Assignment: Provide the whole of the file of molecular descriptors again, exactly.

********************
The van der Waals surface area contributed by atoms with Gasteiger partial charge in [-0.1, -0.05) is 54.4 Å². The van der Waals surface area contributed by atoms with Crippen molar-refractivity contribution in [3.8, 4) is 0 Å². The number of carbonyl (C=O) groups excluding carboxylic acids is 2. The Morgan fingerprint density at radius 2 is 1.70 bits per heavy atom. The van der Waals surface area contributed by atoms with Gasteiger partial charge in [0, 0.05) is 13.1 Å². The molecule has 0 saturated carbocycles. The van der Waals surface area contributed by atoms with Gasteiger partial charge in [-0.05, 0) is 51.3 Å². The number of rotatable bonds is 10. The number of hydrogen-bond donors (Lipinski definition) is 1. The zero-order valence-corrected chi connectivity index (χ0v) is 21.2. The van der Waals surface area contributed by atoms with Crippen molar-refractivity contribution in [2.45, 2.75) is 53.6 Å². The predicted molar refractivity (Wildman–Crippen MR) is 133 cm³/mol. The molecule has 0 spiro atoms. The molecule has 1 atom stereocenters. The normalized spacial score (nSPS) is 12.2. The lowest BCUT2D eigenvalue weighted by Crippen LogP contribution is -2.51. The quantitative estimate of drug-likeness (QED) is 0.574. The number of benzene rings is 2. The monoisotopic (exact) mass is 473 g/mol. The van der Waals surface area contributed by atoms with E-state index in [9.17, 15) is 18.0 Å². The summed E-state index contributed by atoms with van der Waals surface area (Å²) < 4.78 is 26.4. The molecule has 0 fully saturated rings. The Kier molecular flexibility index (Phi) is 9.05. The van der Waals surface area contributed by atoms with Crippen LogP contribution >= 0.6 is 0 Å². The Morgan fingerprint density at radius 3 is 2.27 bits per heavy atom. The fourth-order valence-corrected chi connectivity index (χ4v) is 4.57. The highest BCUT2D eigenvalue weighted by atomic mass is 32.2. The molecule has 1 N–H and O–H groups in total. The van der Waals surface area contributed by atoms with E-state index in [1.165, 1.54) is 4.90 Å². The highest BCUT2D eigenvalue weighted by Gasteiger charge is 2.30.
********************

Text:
The van der Waals surface area contributed by atoms with Gasteiger partial charge in [-0.1, -0.05) is 54.4 Å². The van der Waals surface area contributed by atoms with Crippen molar-refractivity contribution in [3.8, 4) is 0 Å². The number of carbonyl (C=O) groups excluding carboxylic acids is 2. The Morgan fingerprint density at radius 2 is 1.70 bits per heavy atom. The van der Waals surface area contributed by atoms with Gasteiger partial charge in [0, 0.05) is 13.1 Å². The molecule has 0 saturated carbocycles. The van der Waals surface area contributed by atoms with Gasteiger partial charge in [-0.05, 0) is 51.3 Å². The number of rotatable bonds is 10. The number of hydrogen-bond donors (Lipinski definition) is 1. The zero-order valence-corrected chi connectivity index (χ0v) is 21.2. The van der Waals surface area contributed by atoms with Crippen molar-refractivity contribution in [2.45, 2.75) is 53.6 Å². The predicted molar refractivity (Wildman–Crippen MR) is 133 cm³/mol. The molecule has 0 spiro atoms. The molecule has 1 atom stereocenters. The normalized spacial score (nSPS) is 12.2. The lowest BCUT2D eigenvalue weighted by Crippen LogP contribution is -2.51. The quantitative estimate of drug-likeness (QED) is 0.574. The number of benzene rings is 2. The monoisotopic (exact) mass is 473 g/mol. The van der Waals surface area contributed by atoms with E-state index in [9.17, 15) is 18.0 Å². The summed E-state index contributed by atoms with van der Waals surface area (Å²) < 4.78 is 26.4. The molecule has 0 fully saturated rings. The Kier molecular flexibility index (Phi) is 9.05. The van der Waals surface area contributed by atoms with Crippen LogP contribution >= 0.6 is 0 Å². The Morgan fingerprint density at radius 3 is 2.27 bits per heavy atom. The fourth-order valence-corrected chi connectivity index (χ4v) is 4.57. The highest BCUT2D eigenvalue weighted by atomic mass is 32.2. The molecule has 1 N–H and O–H groups in total. The van der Waals surface area contributed by atoms with E-state index in [1.165, 1.54) is 4.90 Å². The highest BCUT2D eigenvalue weighted by Gasteiger charge is 2.30.